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Air quality in the urban developing world is routinely poor and in the past decade, the food delivery industry has been growing sharply. Unsplash

When the air quality outside is bad, office workers are more likely to order food than go out for lunch, which in turn increases plastic waste from food packaging, according to a new study.

Air quality in the urban developing world is routinely poor and in the past decade, the food delivery industry has been growing sharply, as per the study published in the journal Nature Human Behaviour.


“The evidence we collected shows a lot of single-use plastic in delivered meals, from containers to carrier bags,” said study author Alberto Salvo from the National University of Singapore (NUS).

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The NUS team focused their study on China, which is among the world’s largest users of online food delivery platforms with 350 million registered users.

An estimated 65 million meal containers are discarded each day across China, with office workers contributing over one-half of the demand.

The study surveyed the lunch choices of 251 office workers repeatedly over time (each worker for 11 workdays) in three often smog-filled Chinese cities – Beijing, Shenyang and Shijiazhuang.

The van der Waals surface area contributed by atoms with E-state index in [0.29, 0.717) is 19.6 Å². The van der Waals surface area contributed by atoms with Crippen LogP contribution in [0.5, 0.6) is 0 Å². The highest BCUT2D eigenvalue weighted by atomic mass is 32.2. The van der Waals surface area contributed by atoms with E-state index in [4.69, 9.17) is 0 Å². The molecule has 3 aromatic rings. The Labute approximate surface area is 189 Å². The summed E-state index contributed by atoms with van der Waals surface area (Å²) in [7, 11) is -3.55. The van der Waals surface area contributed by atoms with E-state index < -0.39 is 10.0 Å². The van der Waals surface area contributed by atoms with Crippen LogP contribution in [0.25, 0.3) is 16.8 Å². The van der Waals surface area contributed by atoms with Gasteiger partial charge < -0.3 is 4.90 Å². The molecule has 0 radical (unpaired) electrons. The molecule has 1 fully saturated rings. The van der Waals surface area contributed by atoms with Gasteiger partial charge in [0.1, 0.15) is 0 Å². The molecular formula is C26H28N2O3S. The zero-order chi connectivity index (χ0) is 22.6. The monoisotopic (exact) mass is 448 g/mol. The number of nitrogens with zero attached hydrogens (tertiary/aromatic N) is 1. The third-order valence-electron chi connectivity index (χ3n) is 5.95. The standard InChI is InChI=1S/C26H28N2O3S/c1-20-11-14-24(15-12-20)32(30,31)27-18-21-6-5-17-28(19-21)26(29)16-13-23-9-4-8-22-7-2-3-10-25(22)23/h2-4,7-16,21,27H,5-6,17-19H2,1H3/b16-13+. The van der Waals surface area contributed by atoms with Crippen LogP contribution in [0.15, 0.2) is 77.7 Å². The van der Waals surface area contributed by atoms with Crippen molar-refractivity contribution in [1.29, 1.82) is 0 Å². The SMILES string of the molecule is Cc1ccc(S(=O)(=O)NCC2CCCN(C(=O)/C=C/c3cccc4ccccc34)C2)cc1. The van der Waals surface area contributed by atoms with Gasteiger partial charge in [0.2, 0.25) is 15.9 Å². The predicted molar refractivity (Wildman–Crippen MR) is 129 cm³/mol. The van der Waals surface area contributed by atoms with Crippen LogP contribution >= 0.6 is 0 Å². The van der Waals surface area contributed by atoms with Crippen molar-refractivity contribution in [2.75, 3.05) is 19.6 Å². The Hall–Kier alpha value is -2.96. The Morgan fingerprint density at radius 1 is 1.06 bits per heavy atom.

Correcting for weather and seasonal influences, the firm’s order book revealed that an increase in PM 2.5 raised food delivery consumption by 7.2 percent. Unsplash

To complement the office worker survey, the researchers also accessed the 2016 Beijing order book of an online food delivery platform, collecting observational data on 3.5 million food delivery orders from about 350,000 users.

Data from the survey and order book were then compared to PM 2.5 measurements (fine particles less than 2.5 micrometers in diameter) during lunchtime periods from the air-monitoring network in all three cities.

It was observed that PM 2.5 levels during these periods were often well above the 24-hour US National Ambient Air Quality Standard, making pollution highly visible.

Both data sources indicated a strong link between PM 2.5 (haze) pollution and food delivery consumption.

Also Read: Air Pollution May Increase the Risk of Neurological Disorders

Correcting for weather and seasonal influences, the firm’s order book revealed that an increase in PM 2.5 raised food delivery consumption by 7.2 percent.

“Our findings probably apply to other typically polluted developing-nation cities, such as in Bangladesh, India, Indonesia, and Vietnam,” the study authors noted. (IANS)


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